Children ’s Understandin g of Additio n Concepts
527
Combine d Analysis of Studie s 1 and 2
In order to explor e individua l differences in conceptual understanding, a cluste r analysi s was conducted on th e judgemen t score s of childre n in bot h studies. (Th e sam e judgemen t task was used in Studie s 1 an d 2. ) Childre n in bot h studies were included in a single analysi s in orde r to increas e th e likelihoo d of identifyin g small subgroups wit h distinctiv e pattern s of conceptual knowledge . Children ’s pattern s of judgements were identi ed usin g Ward ’s clustering algorith m (SPSS, 1999) . Th e clusterin g algor  ith m was applie d to children ’ s judgemen t score s fo r two an d threegrou p order and compositio n trial s an d recompositio n trials . A vecluster solution , which accounted for 88% of th e total variatio n in children ’ s judgement scores, was selected. Th e sixcluste r solution comprise d smal l group s and accounted fo r 90% of th e varianc e an d th e fourcluster solutio n accounted fo r 85 % of th e variance . Tabl e VI I show s tha t th e pattern s of judgements associated wit h th e clusters were distinc t an d partiall y ordered. Childre n in Cluster 1 displaye d th e mos t sophisticate d patter n of performance , per formin g close to ceilin g level . It is noteworthy that th e majorit y of school childre n ( ve  to sixyearolds ) an d about a thir d of th e preschoo l childre n (four to veyearolds ) were in th e Cluster 1. This indicate s tha t fo r man y childre n in th e sample , bu t particularl y for school children , th e additio n principle s presented in th e context of th e physica l objects were ver y salient . Childre n in Clusters 2 an d 3 ha d simila r pro le s except tha t Cluster 3 childre n were muc h less accurat e overall . The y ha d simila r judgemen t score s on compositio n an d order trial s but were les s accurat e at judgin g recompositio n trials , supportin g earlie r ndings tha t associativit y judgements ar e less accurat e tha n commutativit y judgements. Cluster 4 childre n judge d orde r trial s accu ratel y bu t judged compositio n an d recompositio n trial s inaccurately . Childre n in thi s subgrou p appea r to hav e some concrete versio n of commutativity , bu t not additiv e composition— a relativel y uncommon patter n of results tha t was not re ecte d in th e Wilcoxo n tests fo r differences in th e order and compositio n scores in eac h study. Childre n in Cluster 5 performe d clos e to oor level , makin g mainl y incorrec t judge ments. Th e cluster analysi s supports th e result s of th e Wilcoxo n tests by indicatin g tha t man y childre n judge d order trial s mor e accurately tha n recompositio n trials . Th e presence of such childre n supports previou s ndings that concrete version s of th e associativit y principl e ar e relativel y dif cult fo r youn g childre n to understand (Lang ford , 1981) . In addition , th e cluster analysi s indicate s tha t a smal l grou p of childre n ma y understand relation s between group s of objects base d on commutativit y but no t additiv e composition . Another interestin g ndin g is th e tendency for older childre n to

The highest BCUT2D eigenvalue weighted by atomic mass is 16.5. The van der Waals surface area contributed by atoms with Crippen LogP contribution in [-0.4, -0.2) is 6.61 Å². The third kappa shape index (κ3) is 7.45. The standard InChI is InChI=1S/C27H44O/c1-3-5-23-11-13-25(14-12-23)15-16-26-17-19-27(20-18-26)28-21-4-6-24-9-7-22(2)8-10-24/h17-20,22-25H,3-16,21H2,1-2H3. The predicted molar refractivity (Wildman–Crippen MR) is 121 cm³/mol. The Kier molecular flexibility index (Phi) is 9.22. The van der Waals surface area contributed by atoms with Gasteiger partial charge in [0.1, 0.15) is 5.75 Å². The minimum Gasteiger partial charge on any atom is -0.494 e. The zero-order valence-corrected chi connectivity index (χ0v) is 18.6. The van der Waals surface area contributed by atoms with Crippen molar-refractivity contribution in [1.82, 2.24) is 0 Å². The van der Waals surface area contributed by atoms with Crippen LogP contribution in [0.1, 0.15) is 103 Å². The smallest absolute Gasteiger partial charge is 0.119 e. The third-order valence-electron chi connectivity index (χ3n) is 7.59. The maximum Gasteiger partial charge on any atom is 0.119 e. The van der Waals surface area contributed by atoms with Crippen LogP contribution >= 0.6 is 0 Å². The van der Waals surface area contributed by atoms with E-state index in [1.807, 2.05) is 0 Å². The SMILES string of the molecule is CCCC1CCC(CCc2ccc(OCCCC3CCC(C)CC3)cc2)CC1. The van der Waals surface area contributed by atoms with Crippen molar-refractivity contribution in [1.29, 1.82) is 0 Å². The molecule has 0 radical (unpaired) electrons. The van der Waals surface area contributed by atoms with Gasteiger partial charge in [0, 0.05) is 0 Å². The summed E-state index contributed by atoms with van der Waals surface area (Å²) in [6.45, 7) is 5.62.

TABLE VII. Means (an d standar d deviations ) of judgemen t scores as a function of cluste r membershi p
Numbe r of childre n
Trial type
Age
Twogrou p Threegroup Twogrou p Threegroup
Cluster 
orde r 
orde r 
compositio n compositio n Recompositio n 
4– 5 
5–6 

1 
98 
(4 ) 95 (10 ) 
96 
(9 ) 
98 
(4 ) 
97 
(6) 
7 
43 

2 
82 (19) 87 (13 ) 
82 (19) 
80 (20) 
62 (17) 
6 
9 

3 
40 (25) 34 (16 ) 
37 (25) 
48 (18) 
12 (16) 
6 
6 

4 
79 (29) 92 (12 ) 
3 
(8 ) 
3 
(8 
) 
14 (24) 
4 
4 

5 
8 (15) 
0 
(0 
) 
4 (12) 
0 
(0 
) 
0 
(0) 
0 
8 
528 K. H. Canobi et al.
respon d to th e principle s in an al l or nothin g manner . Tabl e VII show s tha t th e vas t majorit y of ve  to sixyearold s were in Clusters 1, 4 an d 5, indicatin g a consistent acceptance or rejection of an y give n principle . In contrast, th e majorit y of four to veyearold s were in Clusters 2 and 3, indicatin g les s consistent judgements fo r at leas t some principles .
General Discussion